Also, Kasab's statement regarding Saeed's involvement in the Mumbai attacks was not enough. "It needs further corroboration… I will make public official documents from the Court's judgement where Saeed has been declared innocent," Malik pointed out.

On a more positive note, India's National Investigation Agency (NIA) probing the 26/11 attack is likely to visit Pakistan in mid-January while a Pakistani judicial panel could visit India soon. The NIA wants to examine material evidence against key masterminds and accused when in Pakistan.

Unlike the eight-member Pakistani Judicial Commission which visited India in March last but did not cross-examine the 26/11 witnesses, the Commission will now do so in its upcoming visit and present its findings to the Pakistani Court.

Further, Malik underscored that the voice samples of the 26/11 handlers giving directions during the Mumbai attacks have to be matched with the ones on tape. Adding, according to Pakistan's law the voice samples "cannot be given unless permission is given by the accused himself".

In fact, he sought to negate negative publicity emanating from his comparison of the 26/11 attacks with the Babrid Masjid's demolition, by denying having ever compared the two and instead offered investigation into the death of Kargil martyr Captain Saurabh Kalia.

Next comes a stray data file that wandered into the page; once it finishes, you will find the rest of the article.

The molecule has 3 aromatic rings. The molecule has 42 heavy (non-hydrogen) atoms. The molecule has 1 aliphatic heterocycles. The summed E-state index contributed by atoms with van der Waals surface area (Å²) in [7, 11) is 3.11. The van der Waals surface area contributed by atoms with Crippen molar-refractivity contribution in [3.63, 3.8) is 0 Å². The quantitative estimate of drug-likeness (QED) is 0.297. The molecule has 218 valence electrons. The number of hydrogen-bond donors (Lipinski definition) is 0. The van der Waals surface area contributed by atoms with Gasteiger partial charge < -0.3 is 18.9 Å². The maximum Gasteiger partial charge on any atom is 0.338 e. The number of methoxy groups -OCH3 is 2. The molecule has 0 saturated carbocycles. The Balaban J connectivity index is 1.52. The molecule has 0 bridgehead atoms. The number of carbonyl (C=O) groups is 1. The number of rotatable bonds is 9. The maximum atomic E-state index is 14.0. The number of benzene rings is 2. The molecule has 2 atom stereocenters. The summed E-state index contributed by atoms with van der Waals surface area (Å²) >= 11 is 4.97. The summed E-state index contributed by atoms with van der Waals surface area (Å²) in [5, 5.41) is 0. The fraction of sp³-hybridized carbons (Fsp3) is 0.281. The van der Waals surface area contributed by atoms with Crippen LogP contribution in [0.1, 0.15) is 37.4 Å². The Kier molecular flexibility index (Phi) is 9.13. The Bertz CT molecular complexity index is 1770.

Pertinently, the ferocity of the Mumbai attacks coupled with the sense of acute insecurity and anger inflicted among Indians has accentuated the issue of tackling terrorism emanating from Pakistan.

True, Islamabad too is facing the brunt of its home-grown terrorism but it is largely a result of its myopic policies and the high-handed insularity of some of the State's machineries, namely the military and the intelligence.

Thus, when Islamabad talks to New Delhi, it would not suffice to say that Pakistan is also a victim of terrorism. This, by no way, negates the fact that innocent Indian people, have long been, victims of terrorism bred in Pakistani soil.

Undoubtedly, Indians have suffered too many attacks, minor and major, planned on Pakistani soil. Hence, no Government in New Delhi can afford to go easy on the terrorism issue, especially in the 26/11 aftermath. At the same time New Delhi understands there is no gain in cutting diplomatic channels as it did post the attacks.

Needless to say, we need economic engagement along-with people-to-people contacts to enhance ties, but at the end the most effective confidence building measure from Pakistan, will be to act sincerely against anti-India groups nestled on its soil. Islamabad must understand and acknowledge why the issue of Pakistan-based terrorism acquires such primacy in New Delhi's policy-making.

In sum, even as Malik was rhetorically lavish, "I come with a message of love and peace from the people of Pakistan. I do not want any negativity today. What I want is a positive message and view forward… Let's forget the dark days, let's enter with shining stars, with smiling faces and clear hearts."

Clearly, hopes of 'Aman Ki Asha' have often been followed by the dark shadows of realities. And, in the near future, besides endeavours of economic and people-to-people ties, the developments in the 26/11 case and India and Pakistan's security perceptions in Afghanistan will shape the nature of the relationship. -

(The author is Associate Fellow, Observer Research Foundation, New Delhi)

--INFA




News Updated at : Tuesday, December 25, 2012